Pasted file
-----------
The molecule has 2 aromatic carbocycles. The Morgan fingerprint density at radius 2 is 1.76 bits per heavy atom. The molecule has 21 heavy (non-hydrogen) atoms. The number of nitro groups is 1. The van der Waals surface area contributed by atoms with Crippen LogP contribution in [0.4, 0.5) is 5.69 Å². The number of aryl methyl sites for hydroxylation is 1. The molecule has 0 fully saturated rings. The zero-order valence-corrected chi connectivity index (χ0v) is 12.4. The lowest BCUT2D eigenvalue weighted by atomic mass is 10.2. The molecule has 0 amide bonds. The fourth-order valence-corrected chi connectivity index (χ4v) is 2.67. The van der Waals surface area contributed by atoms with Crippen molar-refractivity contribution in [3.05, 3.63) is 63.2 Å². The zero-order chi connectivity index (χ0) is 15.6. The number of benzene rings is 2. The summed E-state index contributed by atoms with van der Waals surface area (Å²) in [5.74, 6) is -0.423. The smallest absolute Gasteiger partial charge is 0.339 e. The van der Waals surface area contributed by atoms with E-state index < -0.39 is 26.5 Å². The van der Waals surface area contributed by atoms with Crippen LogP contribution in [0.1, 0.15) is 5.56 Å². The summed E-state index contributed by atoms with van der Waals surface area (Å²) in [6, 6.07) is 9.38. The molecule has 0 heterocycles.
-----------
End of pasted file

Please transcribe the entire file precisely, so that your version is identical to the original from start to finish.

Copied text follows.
The molecule has 2 aromatic carbocycles. The Morgan fingerprint density at radius 2 is 1.76 bits per heavy atom. The molecule has 21 heavy (non-hydrogen) atoms. The number of nitro groups is 1. The van der Waals surface area contributed by atoms with Crippen LogP contribution in [0.4, 0.5) is 5.69 Å². The number of aryl methyl sites for hydroxylation is 1. The molecule has 0 fully saturated rings. The zero-order valence-corrected chi connectivity index (χ0v) is 12.4. The lowest BCUT2D eigenvalue weighted by atomic mass is 10.2. The molecule has 0 amide bonds. The fourth-order valence-corrected chi connectivity index (χ4v) is 2.67. The van der Waals surface area contributed by atoms with Crippen molar-refractivity contribution in [3.05, 3.63) is 63.2 Å². The zero-order chi connectivity index (χ0) is 15.6. The number of benzene rings is 2. The summed E-state index contributed by atoms with van der Waals surface area (Å²) in [5.74, 6) is -0.423. The smallest absolute Gasteiger partial charge is 0.339 e. The van der Waals surface area contributed by atoms with E-state index < -0.39 is 26.5 Å². The van der Waals surface area contributed by atoms with Crippen LogP contribution in [0.1, 0.15) is 5.56 Å². The summed E-state index contributed by atoms with van der Waals surface area (Å²) in [6, 6.07) is 9.38. The molecule has 0 heterocycles.